That Scarlett Johansson is unable to be both the face of SodaStream – an Israeli drinks company with operations in a West Bank settlement, and Oxfam – a global humanitarian organisation that advocates for a boycott of products made on such settlements, has made world headlines.
Regardless of how you view her decision to relinquish her role with Oxfam and retain her relationship with SodaStream, Johansson's involvement has served to raise awareness and discussion of many compelling issues: the merits of the Boycott, Divest and Sanctions ("BDS") campaign being waged against Israeli settlements and/or Israeli products in general, the status of those settlements, and their role in the Israeli-Palestinian conflict. The viciousness and vitriol that this episode has generated on mainstream and social media outlets also demonstrates the enduring, highly-charged dynamics of the Israeli-Palestinian conflict.
However, beyond the facts of this particular conflict and company, the incident also highlights a broader issue which receives too little consideration: the role and responsibilities of multi-national companies doing business in zones of armed conflict.
That is, are global corporations such as SodaStream a force for peace and economic development (as Johansson and Sodastream contend), or are they rather drivers of conflict, exacerbating tensions, and engaged in economic exploitation (as BDS supporters and Oxfam contend)?
Occasionally, the answer is black and white. But almost invariably, the answer is somewhere in between, eluding simplistic characterisations as "good" or "bad", "right" and "wrong". Painting all corporate activity in a given conflict zone as inherently harmful is as flawed and as unhelpful as the contrary point of view. Perhaps a better question is what should our expectations of these corporate giants that do business in conflict zones be?
The issue of corporate responsibilities in conflict zones goes to the very heart of what it is to be a profit-driven global corporation in the modern-age. It is an issue that spans countless conflict zones and countries, and is as old as the multi-national corporation itself.
In the 17th century, the first "great" multi-nationals - the British and Dutch East India Companies – in the pursuit of profits imposed a repressive rule over much of the subcontinent and south-east Asia, and had their own private armies. Contemporary multi-nationals have been accused of complicity in horrific crimes in conflict-zones: murder, torture, rape, even genocide. For example, DeBeers was heavily criticised for financing both sides in the Angolan civil war by its trade in "conflict diamonds;" the Shell Oil company is accused of inflaming tensions in the violence-stricken Niger Delta through its oil and gas operations there; and Chiquita (- that's right, the banana company - ) pled guilty to charges of assisting terrorists in Colombia.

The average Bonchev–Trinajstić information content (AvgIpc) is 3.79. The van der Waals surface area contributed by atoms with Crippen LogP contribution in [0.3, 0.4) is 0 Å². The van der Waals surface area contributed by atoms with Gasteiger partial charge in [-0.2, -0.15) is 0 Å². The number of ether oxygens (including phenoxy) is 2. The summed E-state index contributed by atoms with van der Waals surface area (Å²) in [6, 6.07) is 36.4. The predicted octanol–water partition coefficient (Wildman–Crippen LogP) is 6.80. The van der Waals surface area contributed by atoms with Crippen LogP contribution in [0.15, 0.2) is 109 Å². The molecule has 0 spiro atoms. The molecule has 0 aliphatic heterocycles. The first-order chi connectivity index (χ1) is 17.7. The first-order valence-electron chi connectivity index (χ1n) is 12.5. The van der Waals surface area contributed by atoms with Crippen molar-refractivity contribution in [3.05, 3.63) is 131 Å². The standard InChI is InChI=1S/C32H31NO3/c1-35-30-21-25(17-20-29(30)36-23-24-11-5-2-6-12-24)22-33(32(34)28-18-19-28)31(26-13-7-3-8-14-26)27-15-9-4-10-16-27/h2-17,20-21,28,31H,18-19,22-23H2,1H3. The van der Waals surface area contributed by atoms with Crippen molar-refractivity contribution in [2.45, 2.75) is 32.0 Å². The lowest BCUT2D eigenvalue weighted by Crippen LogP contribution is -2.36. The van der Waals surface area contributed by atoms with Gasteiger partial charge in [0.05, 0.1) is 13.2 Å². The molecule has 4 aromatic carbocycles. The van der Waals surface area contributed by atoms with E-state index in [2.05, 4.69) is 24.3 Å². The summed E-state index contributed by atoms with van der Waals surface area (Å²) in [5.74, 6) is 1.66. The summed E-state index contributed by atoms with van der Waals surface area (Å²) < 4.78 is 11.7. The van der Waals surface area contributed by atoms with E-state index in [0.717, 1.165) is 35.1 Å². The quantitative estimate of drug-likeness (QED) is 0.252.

And don't think that this type of corporate behaviour said to be driving and intensifying armed conflicts is not an Australian problem too: Australian-based companies have been accused of fomenting a civil war on the Papua New Guinean island of Bougainville that resulted in thousands of civilian deaths (Rio Tinto), aiding mass murder in the Congo (Anvil Mining), and paying multi-million dollar bribes to Saddam Hussein's dictatorship (AWB).
But whilst big business is often considered part of the problem in conflict-affected areas – pursuing profits at the expense of the local communities and at the expense of peace, there is growing evidence to suggest that business could be part of the solution as well – partners in building peace.
Jane Nelson of Harvard University has led the way in developing models of "corporate peace-building" – tangible contributions companies can make to aiding the peace. She argues that the power and influence that big business wields, as well as the significant capabilities that they could bring to bear on the problem, can all be leveraged to improve the possibility of peace. Responsible management of natural resources, providing jobs and economic opportunities, promoting integration and communication across ethnic and religious boundaries, and helping develop stable governing institutions are all examples of peace-building objectives to which many global corporations could contribute.
Achieving this vision of "corporate peace-building" is seen by many as a quixotic pursuit. After all, business is business: companies' will continue to do what they have always done – pursue profits and their own self-interests.
Yet this profit-above-all-else conception of the corporation, championed by the likes of Milton Friedman, is being challenged by more expansive notions of a modern company's obligations to society. Moreover, there is business logic to peace. Companies have an interest in building peaceful, stable and economically vibrant communities. After all they are potential future consumers. Moreover, the risks to reputation and their bottom-line of having egregious misconduct exposed and penalized are also powerful incentives to coax companies to monitor and maintain high standards of behaviour in regions afflicted by violence and conflict.